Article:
Maths – Relations


Relations

If we have two sets, A and B, we can refer to the ‘Cartesian Product’ as being A x B.  This means that if A = {1, 2, 3} and B = {a, b, c}, then A x B = {1a, 1b, 1c, 2a, 2b, 2c, 3a, 3b, 3c}.  It’s the set of all pairs of values where the first is from A and the second  is from B.

A relation from A to B is a subset of A x B.  A relation can be said to connect values together, in a way, showing a relationship between them.

As an example, lets take two sets.  A = {0, 1, 2} and B = {0, 1, 2}.  Because the two sets are the same, we can say that this is a relation on A.  Now consider the relation that is described by ‘is greater than’.  We can start by looking at A x B, which is {(0,0),(0,1),(0,2),(1,0),(1,1),(1,2)(2,0)(2,1)(2,2)}.  Now the relation R has to be a subset of this.  One way to work out what the relation is is to look at each value in turn.  So we look at the first value – (0,0).  The first value is 0 and the second value is 0, so the relation we have is ‘0 is greater than 0’.  This is not true, so (0,0) is not part of the relation.

The same is true of (0,1) which says ‘0 is greater than 1’, and (0,2) which says ‘0 is greater than 2’.  But when we get up to (1,0) we see that yes, ‘1 is greater than 0’, and that value is in the relation.

In the end we find out that the relation is {(1,0),(2,0),(2,1)} which is a subset of A x B.  We can show this as a digraph as follows, where we say ‘a and b are related by R if there is an arrow going from a to b’.

Relation Digraph 1
Relation Digraph 1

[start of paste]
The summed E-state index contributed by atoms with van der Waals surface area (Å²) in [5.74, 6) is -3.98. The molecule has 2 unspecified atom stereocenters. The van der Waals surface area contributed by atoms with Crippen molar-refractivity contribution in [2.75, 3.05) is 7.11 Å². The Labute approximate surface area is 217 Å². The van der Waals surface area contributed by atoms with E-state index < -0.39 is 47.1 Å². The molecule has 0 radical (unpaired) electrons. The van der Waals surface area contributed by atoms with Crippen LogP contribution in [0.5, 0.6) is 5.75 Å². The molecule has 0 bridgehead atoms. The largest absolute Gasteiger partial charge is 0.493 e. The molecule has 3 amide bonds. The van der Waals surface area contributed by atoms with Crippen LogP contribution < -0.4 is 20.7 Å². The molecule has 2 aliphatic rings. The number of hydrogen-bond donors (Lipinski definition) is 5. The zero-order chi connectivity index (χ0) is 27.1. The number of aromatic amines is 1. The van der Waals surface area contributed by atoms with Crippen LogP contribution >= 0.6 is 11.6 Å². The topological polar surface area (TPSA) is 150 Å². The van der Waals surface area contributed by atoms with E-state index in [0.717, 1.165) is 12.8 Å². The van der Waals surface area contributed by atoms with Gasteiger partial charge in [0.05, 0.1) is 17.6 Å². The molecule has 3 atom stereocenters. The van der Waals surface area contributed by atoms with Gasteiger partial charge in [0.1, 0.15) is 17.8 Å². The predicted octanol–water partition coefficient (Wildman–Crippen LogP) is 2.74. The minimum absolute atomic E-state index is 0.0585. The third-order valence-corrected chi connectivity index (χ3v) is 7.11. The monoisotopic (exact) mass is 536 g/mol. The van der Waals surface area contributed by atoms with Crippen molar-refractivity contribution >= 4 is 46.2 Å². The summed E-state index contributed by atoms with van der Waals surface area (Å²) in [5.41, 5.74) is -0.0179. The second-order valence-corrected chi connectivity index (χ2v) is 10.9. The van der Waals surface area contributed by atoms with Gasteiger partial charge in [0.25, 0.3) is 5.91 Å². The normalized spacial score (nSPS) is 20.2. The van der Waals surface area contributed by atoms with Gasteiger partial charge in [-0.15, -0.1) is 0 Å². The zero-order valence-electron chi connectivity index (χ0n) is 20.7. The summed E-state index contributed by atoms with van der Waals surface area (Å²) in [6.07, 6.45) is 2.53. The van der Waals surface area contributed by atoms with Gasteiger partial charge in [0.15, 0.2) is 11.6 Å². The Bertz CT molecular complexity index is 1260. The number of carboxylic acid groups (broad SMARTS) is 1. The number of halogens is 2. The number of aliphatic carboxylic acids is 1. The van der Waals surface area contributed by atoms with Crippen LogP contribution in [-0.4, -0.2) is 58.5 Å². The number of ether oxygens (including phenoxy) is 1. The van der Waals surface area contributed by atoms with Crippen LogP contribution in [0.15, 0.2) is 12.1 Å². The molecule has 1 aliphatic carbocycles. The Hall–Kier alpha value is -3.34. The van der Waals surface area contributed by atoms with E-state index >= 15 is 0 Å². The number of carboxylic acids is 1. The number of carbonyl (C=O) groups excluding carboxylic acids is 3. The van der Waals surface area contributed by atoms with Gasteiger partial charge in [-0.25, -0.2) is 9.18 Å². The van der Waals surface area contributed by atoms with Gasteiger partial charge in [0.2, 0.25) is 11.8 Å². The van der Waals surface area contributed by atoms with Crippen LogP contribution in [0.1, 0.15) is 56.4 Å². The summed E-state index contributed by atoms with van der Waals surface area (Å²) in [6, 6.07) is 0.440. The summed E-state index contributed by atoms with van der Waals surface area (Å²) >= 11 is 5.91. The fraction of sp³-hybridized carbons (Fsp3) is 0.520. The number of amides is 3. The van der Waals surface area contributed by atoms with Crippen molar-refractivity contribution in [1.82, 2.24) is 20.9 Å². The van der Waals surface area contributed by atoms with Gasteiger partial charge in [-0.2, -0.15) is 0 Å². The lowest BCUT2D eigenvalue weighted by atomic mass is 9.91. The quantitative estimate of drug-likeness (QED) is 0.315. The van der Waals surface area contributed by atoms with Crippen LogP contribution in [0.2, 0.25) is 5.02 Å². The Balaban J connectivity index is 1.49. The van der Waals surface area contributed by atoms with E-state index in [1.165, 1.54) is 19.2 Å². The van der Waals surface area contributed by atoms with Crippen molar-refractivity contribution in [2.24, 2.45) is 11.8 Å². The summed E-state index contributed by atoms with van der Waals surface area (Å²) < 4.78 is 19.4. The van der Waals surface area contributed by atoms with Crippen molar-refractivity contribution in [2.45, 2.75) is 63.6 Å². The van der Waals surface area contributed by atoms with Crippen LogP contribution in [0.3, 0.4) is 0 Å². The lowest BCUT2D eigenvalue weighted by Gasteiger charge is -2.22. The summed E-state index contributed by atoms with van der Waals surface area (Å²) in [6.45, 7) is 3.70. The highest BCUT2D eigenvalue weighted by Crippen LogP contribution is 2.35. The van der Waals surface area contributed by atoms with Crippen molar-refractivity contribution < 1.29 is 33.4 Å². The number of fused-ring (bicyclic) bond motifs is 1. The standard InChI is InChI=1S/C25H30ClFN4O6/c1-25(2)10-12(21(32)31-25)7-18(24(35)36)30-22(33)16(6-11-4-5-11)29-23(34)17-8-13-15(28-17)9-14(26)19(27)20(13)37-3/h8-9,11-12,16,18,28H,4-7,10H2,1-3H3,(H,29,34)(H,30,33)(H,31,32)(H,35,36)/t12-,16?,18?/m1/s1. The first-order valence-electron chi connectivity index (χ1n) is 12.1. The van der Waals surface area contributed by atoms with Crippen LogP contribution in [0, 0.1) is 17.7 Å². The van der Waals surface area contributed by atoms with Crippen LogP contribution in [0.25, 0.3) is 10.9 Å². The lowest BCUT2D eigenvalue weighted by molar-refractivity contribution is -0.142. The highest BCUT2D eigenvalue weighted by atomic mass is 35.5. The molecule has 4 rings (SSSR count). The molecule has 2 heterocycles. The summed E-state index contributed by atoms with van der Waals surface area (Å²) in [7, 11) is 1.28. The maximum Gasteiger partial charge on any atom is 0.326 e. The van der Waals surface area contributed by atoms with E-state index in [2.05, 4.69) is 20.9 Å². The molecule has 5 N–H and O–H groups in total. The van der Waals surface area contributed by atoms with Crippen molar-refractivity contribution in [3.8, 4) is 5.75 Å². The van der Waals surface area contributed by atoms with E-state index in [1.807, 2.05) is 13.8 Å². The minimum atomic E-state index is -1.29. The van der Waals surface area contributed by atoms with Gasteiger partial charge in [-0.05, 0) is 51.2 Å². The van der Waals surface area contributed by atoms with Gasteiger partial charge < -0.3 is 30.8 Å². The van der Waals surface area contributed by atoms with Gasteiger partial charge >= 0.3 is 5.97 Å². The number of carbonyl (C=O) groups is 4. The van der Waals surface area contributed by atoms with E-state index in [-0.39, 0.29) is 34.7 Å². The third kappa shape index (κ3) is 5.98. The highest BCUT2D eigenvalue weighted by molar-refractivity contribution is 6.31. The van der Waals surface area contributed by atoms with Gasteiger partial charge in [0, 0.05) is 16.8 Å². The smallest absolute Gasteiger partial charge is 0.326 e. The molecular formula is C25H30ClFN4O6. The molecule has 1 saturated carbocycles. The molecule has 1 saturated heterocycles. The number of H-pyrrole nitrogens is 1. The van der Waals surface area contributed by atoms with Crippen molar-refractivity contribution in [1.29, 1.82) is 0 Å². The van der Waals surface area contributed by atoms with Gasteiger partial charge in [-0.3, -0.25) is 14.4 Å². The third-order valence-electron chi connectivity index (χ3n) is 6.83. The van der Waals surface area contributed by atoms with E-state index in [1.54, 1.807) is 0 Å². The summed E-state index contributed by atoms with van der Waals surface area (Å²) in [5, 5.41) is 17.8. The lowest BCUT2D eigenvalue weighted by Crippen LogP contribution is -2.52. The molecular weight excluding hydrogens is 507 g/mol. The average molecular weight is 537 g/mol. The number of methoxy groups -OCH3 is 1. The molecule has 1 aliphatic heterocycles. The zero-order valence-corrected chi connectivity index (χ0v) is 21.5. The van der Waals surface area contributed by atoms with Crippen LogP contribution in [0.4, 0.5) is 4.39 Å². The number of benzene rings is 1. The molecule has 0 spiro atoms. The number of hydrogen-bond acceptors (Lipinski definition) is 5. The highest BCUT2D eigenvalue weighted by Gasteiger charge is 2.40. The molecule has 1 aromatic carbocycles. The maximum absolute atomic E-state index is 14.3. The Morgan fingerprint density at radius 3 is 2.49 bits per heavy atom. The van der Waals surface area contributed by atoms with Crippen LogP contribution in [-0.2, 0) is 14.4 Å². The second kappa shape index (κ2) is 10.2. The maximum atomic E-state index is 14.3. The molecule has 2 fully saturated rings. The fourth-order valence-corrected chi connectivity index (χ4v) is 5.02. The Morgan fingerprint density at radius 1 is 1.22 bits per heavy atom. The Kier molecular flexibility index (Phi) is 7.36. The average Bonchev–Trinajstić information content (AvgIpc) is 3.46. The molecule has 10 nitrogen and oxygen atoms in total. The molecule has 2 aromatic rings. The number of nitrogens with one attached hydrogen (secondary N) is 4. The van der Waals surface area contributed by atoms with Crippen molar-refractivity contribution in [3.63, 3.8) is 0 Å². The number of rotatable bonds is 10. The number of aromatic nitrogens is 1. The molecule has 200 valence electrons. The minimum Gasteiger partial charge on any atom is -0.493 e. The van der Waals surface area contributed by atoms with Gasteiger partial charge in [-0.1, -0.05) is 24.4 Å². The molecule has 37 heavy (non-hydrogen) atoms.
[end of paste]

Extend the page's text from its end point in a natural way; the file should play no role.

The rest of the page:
If a is related to b by relation R, we can also say aRb.  So in this case, 1R0, 2R1, and 2R0.

Reflexive, Transitive, Symmetric, Antisymmetric

There are a number of different properties that a relation can have.  Let R be a subset of A x A.

R can be said to be reflexive if it is true that for every possible value of ‘a’ where ‘a’ is in ‘A’, it is true that aRa.  This means that everything maps onto itself.  On a digraph, this can be shown by the fact that every node should have a loop attached to it that points it back on itself.  An example of a relation of this type could be ‘is the same height as’ – Everything is the same height as itself, but it can still be the same height as other things.  The key feature, though, is that aRa is always true.

R can be said to be transitive if it is true that for every possible value of a, b, and c, where they are all in A, if aRb is true and bRc is true then it must be the case that aRc is true.  An example of this kind of relation is ‘is smaller than’. If we have an object a that is smaller than b, and an object b that is smaller than c, then obviously object a must be smaller than object c.  This is hard to spot on a digraph, but basically whenever there is an arrow from a to b and an arrow from b to c then there is also an arrow from a to c.

R can be said to be symmetric if all relations work backwards.  For example if you have two nodes in your relation, a and b, and it’s true that aRb, then for the relation to be symmetric then it must also be true that bRa.  ‘is the same height as’ is a good example of a symmetric relation – If a is the same height as b, then obviously b is the same height as a, and this is true for all objects.  On a digraph, this can be shown by the fact that wherever there is an arrow between two nodes, there has to be another one going in the opposite direction.

R can be said to be antisymmetric if it is true that for all a and b in A, if aRb and bRa then a must equal b.  ie. if the only relations that work in reverse are between two same nodes.

Equivalence

An equivalence relation is a relation which is reflexive, symmetric, and transitive.  To show this we look at the three features and show this:

  • Reflexive: a is equivalent to a.  This is true.